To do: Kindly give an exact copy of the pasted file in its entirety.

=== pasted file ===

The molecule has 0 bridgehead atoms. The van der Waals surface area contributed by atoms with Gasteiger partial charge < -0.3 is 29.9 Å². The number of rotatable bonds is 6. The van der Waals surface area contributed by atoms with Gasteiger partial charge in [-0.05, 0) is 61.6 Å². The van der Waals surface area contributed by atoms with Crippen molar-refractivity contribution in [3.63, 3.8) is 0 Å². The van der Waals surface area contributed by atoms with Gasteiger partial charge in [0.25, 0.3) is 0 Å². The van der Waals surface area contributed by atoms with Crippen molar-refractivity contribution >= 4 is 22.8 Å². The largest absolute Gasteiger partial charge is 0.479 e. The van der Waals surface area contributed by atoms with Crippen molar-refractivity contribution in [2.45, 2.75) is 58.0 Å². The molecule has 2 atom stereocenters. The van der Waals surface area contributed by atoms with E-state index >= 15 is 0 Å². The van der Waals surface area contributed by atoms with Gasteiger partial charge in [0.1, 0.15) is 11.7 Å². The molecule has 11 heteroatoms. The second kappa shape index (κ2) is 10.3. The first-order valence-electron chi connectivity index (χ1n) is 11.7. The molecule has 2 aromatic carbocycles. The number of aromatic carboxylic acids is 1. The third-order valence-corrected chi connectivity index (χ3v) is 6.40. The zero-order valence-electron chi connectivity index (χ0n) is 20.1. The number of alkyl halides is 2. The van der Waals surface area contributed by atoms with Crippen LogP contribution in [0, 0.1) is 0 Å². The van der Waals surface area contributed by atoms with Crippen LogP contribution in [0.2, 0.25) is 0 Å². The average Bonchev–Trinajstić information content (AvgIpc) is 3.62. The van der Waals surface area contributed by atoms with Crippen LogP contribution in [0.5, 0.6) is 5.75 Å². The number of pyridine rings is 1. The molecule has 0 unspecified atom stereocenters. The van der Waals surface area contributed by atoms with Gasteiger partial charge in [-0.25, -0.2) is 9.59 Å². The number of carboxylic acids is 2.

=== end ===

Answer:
The molecule has 0 bridgehead atoms. The van der Waals surface area contributed by atoms with Gasteiger partial charge < -0.3 is 29.9 Å². The number of rotatable bonds is 6. The van der Waals surface area contributed by atoms with Gasteiger partial charge in [-0.05, 0) is 61.6 Å². The van der Waals surface area contributed by atoms with Crippen molar-refractivity contribution in [3.63, 3.8) is 0 Å². The van der Waals surface area contributed by atoms with Gasteiger partial charge in [0.25, 0.3) is 0 Å². The van der Waals surface area contributed by atoms with Crippen molar-refractivity contribution >= 4 is 22.8 Å². The largest absolute Gasteiger partial charge is 0.479 e. The van der Waals surface area contributed by atoms with Crippen molar-refractivity contribution in [2.45, 2.75) is 58.0 Å². The molecule has 2 atom stereocenters. The van der Waals surface area contributed by atoms with E-state index >= 15 is 0 Å². The van der Waals surface area contributed by atoms with Gasteiger partial charge in [0.1, 0.15) is 11.7 Å². The molecule has 11 heteroatoms. The second kappa shape index (κ2) is 10.3. The first-order valence-electron chi connectivity index (χ1n) is 11.7. The molecule has 2 aromatic carbocycles. The number of aromatic carboxylic acids is 1. The third-order valence-corrected chi connectivity index (χ3v) is 6.40. The zero-order valence-electron chi connectivity index (χ0n) is 20.1. The number of alkyl halides is 2. The van der Waals surface area contributed by atoms with Crippen LogP contribution in [0, 0.1) is 0 Å². The van der Waals surface area contributed by atoms with Crippen LogP contribution in [0.2, 0.25) is 0 Å². The average Bonchev–Trinajstić information content (AvgIpc) is 3.62. The van der Waals surface area contributed by atoms with Crippen LogP contribution in [0.5, 0.6) is 5.75 Å². The number of pyridine rings is 1. The molecule has 0 unspecified atom stereocenters. The van der Waals surface area contributed by atoms with Gasteiger partial charge in [-0.25, -0.2) is 9.59 Å². The number of carboxylic acids is 2.